And so it begins. The Formula 1 season sets the grid and then goes lights out this weekend in Melbourne, Australia. As much as there’s been change, much has remained as it had. The cars themselves have been altered only slightly, and that adjustment is to make the engines sound louder. Otherwise, teams used the offseason to update the engine package they’d already been running – as long as they stayed with the same engine.
That engine swaps and manufacturer changes are some of the big storylines for the 2016 season. But the one that most people will be following with possible hopeful optimism is whether or not Ferrari has closed the gap on Mercedes.
For the past two seasons, Mercedes has had their way with the field, winning all but three races last year. Lewis Hamilton earned his third championship with three races remaining – THREE! That’s not just impressive as much as it also shows a sense of dominance.
The series needs a foil at this point, and Ferrari is to F1 what the New York Yankees are to baseball. Love them or hate them, things are better when they’re running at the front. (That Ferrari has the biggest and most widespread fanbase would seem to indicate that more people have an affinity for the prancing pony than not.)
The preseason testing showed that Ferrari had made gains but that Mercedes still ran afront by a notch. Testing is not always the best way to determine anything as one team may be looking for speed, while another may be checking reliability or testing new components. Then there’s the fact that some teams may hold back in an effort not to show everything they’ve got.
Regardless of the testing, there is hope that this season proves to be more competitive.
Odds & Sods
– Red Bull and Renault acted as if they weren’t partners for nearly the entire 2015 season. Red Bull even went so far as to intone they may quit the sport. Renault took a more diplomatic stance but the strained relationship made them view other avenues if they wanted to remain in the sport. Now they’re back as a factory team, having taken over the remnants of Lotus from Genii capital.
They’re sporting Kevin Magnussen and Jolyon Palmer as their drivers and returning to livery that acknowledges their heyday in the sport. While Lotus showed some competitive drives last year, they were not top of the grid material. The question of whether or not having the company backing will immediately improve the team’s fate will be one to watch.
– Toro Rosso v Red Bull. With Red Bull acting like a spoiled child, they found that no one wanted to supply them with engines for this year. Ferrari, Mercedes, and Honda all balked at the prospect of working with the Milton Keynes outfit, which speaks volumes. Thus, Red Bull is back with Renault though it will be known as the Tag Heuer powerplant, which is less a slap in the face than the Infiniti branded one from last year.
Toro Rosso, however, played friendly and secured Ferrari engines for this year – albeit the 2015 iteration. The question that surrounds the two teams is whether the junior Red Bull outfit, Toro Rosso, will outperform Red Bull proper. At times last year Toro Rosso looked to be the better of the two, and another season of the same might indeed mark the end for Red Bull – or massive amount of changes.
– It took two years, but Gene Haas will finally see his $300 million investment take to the track. With Esteban Gutierrez and Romain Grosjean piloting the two entries, there will be a lot of curious eyes looking at whether or not it is possible to start an F1 team in today’s climate.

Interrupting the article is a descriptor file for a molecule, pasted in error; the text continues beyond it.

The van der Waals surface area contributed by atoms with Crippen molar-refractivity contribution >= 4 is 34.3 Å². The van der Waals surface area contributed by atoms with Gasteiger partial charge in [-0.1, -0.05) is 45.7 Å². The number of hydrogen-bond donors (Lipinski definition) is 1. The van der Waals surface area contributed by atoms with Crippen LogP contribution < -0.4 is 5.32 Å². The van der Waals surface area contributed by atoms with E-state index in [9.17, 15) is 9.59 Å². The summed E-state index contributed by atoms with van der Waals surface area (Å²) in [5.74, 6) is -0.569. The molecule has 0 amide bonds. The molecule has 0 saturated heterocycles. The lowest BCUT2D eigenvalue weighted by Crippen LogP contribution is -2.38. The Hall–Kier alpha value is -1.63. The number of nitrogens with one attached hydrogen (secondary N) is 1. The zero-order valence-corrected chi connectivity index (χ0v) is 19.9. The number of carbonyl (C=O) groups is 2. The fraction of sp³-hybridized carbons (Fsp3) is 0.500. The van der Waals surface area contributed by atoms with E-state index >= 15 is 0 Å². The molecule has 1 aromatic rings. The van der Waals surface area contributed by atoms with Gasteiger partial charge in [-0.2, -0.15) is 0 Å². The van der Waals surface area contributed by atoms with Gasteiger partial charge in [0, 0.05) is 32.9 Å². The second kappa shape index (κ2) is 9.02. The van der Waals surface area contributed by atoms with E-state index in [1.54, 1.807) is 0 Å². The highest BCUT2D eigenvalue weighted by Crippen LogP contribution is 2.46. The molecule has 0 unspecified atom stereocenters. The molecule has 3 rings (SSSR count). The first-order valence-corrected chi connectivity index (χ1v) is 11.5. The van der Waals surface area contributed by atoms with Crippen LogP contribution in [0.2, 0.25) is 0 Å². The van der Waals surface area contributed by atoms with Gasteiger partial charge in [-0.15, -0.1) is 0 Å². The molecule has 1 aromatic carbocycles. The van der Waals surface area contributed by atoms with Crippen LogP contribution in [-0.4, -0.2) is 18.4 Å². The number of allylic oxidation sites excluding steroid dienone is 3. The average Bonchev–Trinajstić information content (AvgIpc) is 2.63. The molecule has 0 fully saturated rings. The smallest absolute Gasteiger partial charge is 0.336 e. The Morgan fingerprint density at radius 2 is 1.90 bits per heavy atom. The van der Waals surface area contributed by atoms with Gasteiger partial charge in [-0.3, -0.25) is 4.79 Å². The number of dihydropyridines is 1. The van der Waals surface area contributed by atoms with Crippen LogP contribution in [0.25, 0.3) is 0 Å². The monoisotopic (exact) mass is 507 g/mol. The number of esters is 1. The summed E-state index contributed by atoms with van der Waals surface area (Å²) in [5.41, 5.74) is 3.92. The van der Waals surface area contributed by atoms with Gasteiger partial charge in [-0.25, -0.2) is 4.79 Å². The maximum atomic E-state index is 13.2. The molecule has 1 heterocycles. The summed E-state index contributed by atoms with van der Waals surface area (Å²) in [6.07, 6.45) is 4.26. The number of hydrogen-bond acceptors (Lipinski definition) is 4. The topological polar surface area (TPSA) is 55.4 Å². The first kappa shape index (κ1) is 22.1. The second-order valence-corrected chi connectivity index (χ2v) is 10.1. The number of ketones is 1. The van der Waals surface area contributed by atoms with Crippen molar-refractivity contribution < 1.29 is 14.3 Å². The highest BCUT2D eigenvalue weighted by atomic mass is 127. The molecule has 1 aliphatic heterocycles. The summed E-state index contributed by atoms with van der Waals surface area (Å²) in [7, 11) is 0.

Haas F1 will be running Ferrari engines in Dallara chasis. The team had thought about joining the grid last year but postponed their efforts in the hope of putting a more stabile car on the track. So far they haven’t looked like the total rookies they may be and the decision has looked smart. How often the drivers finish in the points will be the true measure.
This race weekend marked the debut of the new qualifying system and it seemed to come off like a dud. In each of the three sessions, drivers have time to post a lap but about mid-way through each (time varies between the three), drivers are eliminated on 90-second intervals. The hope was to make qualifying more challenging and to put more cars on the track at one time. Instead, the opposite occurred.
Teams looked like they had not quite strategized for posting their fastest times to remain alive and move on to the next session. Bernie Ecclestone, politely called the new format “crap” but also noted that Mercedes is pretty tough to beat.
One of the benefits of failing to advance is that teams have more tyres left for the race. Hence some teams that saw no realistic chance of making it on track to lap a better time or felt they would not improve instead chose to park their car and bank the tyres. The option of having more super-soft tyres available provides for a better chance of moving through the field during the race.
The race itself has been held 79 times and in each consecutive year since 1947. Since 1996, the series races at Melbourne’s Albert Park. While relatively flat, the course is comprised of 16 turns and is 3.295 miles in length. Michael Schumacher leads all drivers with four wins, while Jenson Button leads the active drivers with three wins, though his last came in 2012.
About the author
As a writer and editor, Ava anchors the Formula 1 coverage for the site, while working through many of its biggest columns. Ava earned a Masters in Sports Studies at UGA and a PhD in American Studies from UH-Mānoa. Her dissertation Chased Women, NASCAR Dads, and Southern Inhospitality: How NASCAR Exports The South is in the process of becoming a book.
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